You may also be charged with possession if you have prescription drugs on your person unless they are prescribed to you. Abuse of prescription drugs has become a public health crisis, with some states allowing possession of them only in their original pharmacy packaging.
Drug trafficking can be defined as selling, importing, or transporting illegal drugs. The charge is typically a felony, and depending on the quantity of drugs, the sentence can range from 3 years in prison to life.
The charges are significantly more severe if a person’s death occurred due to using drugs that were trafficked or if firearms were used during the sale. Even dealers who sell drugs on a small scale can still be charged with a felony. For instance, selling only 100 grams of heroin can result in a 5-year sentence.
Drug trafficking is one of the most serious offenses on this list. In some states, it is divided into 1st-degree to 3rd-degree drug trafficking.
These are determined by the weight of the drugs. For instance, it takes a large amount of marijuana to constitute trafficking compared to as little as 100 grams for drugs such as heroin, cocaine, or fentanyl.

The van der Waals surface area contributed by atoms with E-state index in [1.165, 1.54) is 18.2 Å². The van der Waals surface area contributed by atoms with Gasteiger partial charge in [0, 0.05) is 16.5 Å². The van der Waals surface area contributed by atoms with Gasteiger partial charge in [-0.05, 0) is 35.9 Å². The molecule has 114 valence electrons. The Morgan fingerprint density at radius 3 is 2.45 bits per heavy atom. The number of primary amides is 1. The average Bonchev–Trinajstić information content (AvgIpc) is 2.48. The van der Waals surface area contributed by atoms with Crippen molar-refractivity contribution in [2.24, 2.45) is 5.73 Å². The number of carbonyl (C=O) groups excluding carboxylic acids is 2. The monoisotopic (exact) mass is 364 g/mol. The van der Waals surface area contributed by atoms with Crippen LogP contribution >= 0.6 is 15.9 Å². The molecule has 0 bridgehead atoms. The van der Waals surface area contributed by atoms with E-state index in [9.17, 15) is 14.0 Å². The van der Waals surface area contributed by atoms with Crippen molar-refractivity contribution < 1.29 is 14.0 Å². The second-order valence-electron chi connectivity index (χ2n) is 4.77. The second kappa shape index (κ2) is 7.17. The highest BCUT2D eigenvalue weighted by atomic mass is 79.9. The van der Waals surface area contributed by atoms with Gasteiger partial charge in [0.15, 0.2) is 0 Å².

Drug trafficking crimes are prosecuted in federal court and attract harsh sentences. Possession of drugs in the following amounts constitutes drug trafficking even if the drugs were mixed with other substances:
- Heroin – 100 grams
- Cocaine – 500 grams
- Cocaine base – 10 grams
- Phencyclidine- 10 grams
- Fentanyl – 40 grams
- Marijuana – 100 kgs
- Lysergic acid diethylamide – 1 gram
Possession of Drug Paraphernalia
While it is considered a misdemeanor, possession of drug paraphernalia is a common charge. Drug paraphernalia is classified as an item used to consume, conceal, or produce a controlled substance. It can also refer to equipment used to prepare, inhale, or inject illegal drugs. These include:
- Pipes and bongs
- Rolling papers
- Baggies, cutting agent, and scales
- Syringes and needles
- Roach clips
- One-hitters or dugouts
- Injection kits
- Pill bottles